Democracy in Action in the New South Africa

This is how we practice local politics:

UDM councillor and provincial chairperson Isaac Mokgatla, who also sits on the parliamentary portfolio committee on housing, apparently organised residents to protest against disputes over the allocation of stands. The march turned violent after the protesters found the municipal offices in Refenkgotso empty and locked that morning. They proceeded straight to [ANC chief whip in the Metsimaholo municipality Ntai Morris] Mokoena’s house, where they first shot him and then hacked him to death.

The ANC supporters are of course a bit peeved about this, so they set about burning the homes of UDM supporters, and even going so far as to beat one woman and bundle her into the boot of a car and driving her to the police station, from whence she was subsequently released due to lack of evidence. But not before the mob had burned her house down. That would be the house the ANC government built for her. Apparently, the ANC giveth, and the ANC supporters taketh away.

Now, on one hand maybe it would be a good thing if politicians regularly faced potential mob justice as a result of poor decisions. It might result in them being a little more considerate of their actual constituents’ opinions. A government of the people, for the people, and under threat of death by the people. It has a nice ring to it.

On the other hand, mobs are a fickle thing. My rule of thumb for the group intelligence of a mob is to take the IQ of the dumbest member, and divide by the number of people in the mob. And not only do people in mobs lose their own sense of self, and their inate intelligence, but apparently they also arrive for political protest armed.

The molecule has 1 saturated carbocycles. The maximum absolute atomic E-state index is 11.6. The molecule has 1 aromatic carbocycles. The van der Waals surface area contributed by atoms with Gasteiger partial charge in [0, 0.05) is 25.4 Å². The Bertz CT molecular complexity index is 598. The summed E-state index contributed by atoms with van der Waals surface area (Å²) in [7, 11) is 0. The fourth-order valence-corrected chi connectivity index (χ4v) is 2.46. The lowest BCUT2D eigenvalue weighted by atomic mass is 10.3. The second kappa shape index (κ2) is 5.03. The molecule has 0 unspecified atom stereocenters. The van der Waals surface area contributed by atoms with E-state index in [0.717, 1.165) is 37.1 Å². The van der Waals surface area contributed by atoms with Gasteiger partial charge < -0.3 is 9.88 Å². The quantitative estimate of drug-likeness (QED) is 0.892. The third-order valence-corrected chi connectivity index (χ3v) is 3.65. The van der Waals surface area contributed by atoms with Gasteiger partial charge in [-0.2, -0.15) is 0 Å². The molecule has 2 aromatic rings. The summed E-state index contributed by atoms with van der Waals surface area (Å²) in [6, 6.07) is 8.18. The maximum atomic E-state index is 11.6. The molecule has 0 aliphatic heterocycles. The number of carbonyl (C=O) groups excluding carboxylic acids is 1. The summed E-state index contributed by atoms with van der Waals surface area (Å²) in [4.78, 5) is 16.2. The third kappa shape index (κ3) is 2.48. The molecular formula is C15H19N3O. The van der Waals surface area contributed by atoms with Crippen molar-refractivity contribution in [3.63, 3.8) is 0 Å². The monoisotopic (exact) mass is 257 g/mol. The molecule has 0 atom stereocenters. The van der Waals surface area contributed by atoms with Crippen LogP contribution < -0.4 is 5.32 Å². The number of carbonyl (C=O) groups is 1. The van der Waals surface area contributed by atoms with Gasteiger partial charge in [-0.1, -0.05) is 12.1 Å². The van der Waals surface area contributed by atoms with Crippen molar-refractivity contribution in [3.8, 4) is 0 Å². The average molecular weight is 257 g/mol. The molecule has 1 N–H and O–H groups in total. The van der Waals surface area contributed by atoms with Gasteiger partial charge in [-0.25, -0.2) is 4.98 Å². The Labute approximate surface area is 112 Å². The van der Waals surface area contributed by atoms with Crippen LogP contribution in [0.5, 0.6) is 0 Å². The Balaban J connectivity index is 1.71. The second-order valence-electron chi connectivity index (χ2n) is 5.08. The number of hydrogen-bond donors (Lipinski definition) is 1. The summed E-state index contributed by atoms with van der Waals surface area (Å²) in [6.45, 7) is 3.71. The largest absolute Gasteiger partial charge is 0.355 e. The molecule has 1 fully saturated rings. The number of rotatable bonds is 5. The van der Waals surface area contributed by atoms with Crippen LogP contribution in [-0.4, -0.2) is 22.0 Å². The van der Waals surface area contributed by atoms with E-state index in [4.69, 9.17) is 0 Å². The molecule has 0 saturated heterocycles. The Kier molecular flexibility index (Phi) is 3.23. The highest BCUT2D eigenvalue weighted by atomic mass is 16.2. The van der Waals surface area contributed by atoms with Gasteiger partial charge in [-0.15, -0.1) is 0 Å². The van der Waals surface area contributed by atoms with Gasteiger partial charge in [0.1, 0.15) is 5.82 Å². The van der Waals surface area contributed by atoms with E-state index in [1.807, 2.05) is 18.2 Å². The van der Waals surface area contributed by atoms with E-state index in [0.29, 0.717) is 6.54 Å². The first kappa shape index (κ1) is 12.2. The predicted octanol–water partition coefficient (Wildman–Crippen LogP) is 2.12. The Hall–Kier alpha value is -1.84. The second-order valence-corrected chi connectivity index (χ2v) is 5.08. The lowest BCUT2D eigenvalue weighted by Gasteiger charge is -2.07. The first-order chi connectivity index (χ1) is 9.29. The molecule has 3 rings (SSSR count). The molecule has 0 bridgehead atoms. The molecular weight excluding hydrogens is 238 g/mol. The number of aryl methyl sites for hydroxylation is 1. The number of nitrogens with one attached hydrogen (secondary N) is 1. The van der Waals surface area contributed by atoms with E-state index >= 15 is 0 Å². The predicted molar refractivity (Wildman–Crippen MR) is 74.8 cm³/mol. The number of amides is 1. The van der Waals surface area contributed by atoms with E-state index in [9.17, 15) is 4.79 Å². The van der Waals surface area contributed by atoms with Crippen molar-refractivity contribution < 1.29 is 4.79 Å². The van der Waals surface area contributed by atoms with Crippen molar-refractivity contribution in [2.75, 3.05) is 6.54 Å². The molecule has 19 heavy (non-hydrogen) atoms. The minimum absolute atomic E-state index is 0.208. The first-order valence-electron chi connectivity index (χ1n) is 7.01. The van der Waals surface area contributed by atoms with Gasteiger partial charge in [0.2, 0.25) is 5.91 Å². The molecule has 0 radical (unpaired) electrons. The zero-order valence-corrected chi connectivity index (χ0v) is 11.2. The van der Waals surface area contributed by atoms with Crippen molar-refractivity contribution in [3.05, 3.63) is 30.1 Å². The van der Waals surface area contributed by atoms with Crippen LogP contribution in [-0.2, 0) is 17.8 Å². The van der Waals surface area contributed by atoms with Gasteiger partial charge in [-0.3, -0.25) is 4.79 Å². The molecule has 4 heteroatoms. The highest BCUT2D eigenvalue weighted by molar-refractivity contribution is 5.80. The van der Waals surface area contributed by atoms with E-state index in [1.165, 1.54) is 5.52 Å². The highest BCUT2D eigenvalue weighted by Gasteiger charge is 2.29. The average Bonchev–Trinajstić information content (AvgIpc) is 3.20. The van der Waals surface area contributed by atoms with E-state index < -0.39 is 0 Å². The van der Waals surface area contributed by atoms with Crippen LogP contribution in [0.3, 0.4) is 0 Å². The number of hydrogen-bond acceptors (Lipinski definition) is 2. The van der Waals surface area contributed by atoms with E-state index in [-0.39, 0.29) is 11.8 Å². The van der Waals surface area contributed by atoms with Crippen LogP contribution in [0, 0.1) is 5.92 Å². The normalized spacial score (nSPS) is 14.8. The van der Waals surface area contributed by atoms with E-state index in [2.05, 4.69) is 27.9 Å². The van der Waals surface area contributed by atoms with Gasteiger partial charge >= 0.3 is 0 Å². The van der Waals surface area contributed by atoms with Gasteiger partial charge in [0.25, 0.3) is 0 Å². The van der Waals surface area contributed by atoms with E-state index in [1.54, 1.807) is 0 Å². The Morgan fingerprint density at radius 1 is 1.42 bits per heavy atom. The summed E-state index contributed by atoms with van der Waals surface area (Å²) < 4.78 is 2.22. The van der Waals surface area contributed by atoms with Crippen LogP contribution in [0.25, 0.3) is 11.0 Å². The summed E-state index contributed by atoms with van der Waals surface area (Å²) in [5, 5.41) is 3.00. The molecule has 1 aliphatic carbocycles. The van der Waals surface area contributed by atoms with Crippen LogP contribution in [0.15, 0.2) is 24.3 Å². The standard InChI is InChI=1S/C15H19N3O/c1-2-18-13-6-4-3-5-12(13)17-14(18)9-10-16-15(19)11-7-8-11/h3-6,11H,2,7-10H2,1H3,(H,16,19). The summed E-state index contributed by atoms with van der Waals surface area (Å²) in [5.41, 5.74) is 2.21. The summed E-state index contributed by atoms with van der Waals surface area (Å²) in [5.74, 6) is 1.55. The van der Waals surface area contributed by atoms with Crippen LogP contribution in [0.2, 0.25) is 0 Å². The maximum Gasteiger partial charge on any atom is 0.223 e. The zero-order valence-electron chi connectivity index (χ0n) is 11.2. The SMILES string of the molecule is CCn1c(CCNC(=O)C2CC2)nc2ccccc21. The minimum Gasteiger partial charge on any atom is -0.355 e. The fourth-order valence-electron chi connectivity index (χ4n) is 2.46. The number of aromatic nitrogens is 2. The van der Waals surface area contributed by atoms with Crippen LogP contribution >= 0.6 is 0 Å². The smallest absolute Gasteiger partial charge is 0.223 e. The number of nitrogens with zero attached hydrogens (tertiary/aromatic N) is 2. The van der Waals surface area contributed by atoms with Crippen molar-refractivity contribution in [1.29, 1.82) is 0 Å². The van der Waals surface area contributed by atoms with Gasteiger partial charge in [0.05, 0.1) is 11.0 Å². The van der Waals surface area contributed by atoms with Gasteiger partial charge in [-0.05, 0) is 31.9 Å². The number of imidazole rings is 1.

8 Responses to “Democracy in Action in the New South Africa”

  1. residentRsole Says:

    …. apparently they also arrive for political protests armed.

    Plus ça change, plus c’est la même chose. Thirteen years after 1994, I watch these protests on the evening news and wonder if I am being shown archive footage from the “good ol’ days”: Police using live rounds and beating “peaceful” protesters, burning tires in the streets, razor wire barricades, Kaspirs (painted white instead of yellow), protesters armed with traditional weapons and the occasional necklacing (thanks Winnie). For a certain sector of our population, there’s really no such thing as a peaceful protest. I might be wrong but to me, it’s not that much different from other events such as Sharpeville 1960, Soweto 1976, Bisho 1992 or Khutsong 2007. It’s a bit of a taboo subject so I guess that some people might want to call me a “racist”, “ignoramous”, “bigot”, etc for expressing this opinion. I just shrug my shoulders and say “Africa wins again”.

  2. Hate to admit it but…had the exact same feeling.

  3. Mobs are always measures of “what can I do” versus “how likely am I to be caught”. And in a place where you can almost get alway with murder, the added padding of the mob means funination.

    Also, if you’ve seen what mobs do in Africa, wouldn’t you go armed?

  4. residentRsole Says:

    Mobs are always measures of “what can I do” versus “how likely am I to be caught”.

    Sounds just like those mobs of horny college students at Fort Lauderdale’s Spring Break !

  5. andy took the words right out of my … er … keyboard. those mobs can be dangerous, i wouldn’t go near one unarmed

  6. You know, this didn’t even make the news in Australia.

  7. i’m not surprised. It’s not good news to point out that SA today is as full of civil rights violations, riots and murder as it was 20 years ago. Nobody wants to hear that sort of thing – it’s not encouraging. It’s much nicer to think of us as a successful democracy, a shining diamond in Africa’s crown blah blah blah.

    More and more i’m coming to realise that the usual official news channels like papers and tv are not where we want to go to find out what’s going on in the world.

  8. residentRsole Says:

    moonflake: Perhaps we should call it the “New South Africa Delusion”. Yesterday was Mandela’s birthday. I, for one, did not wish him well. In fact, I think that he is a scumbag.

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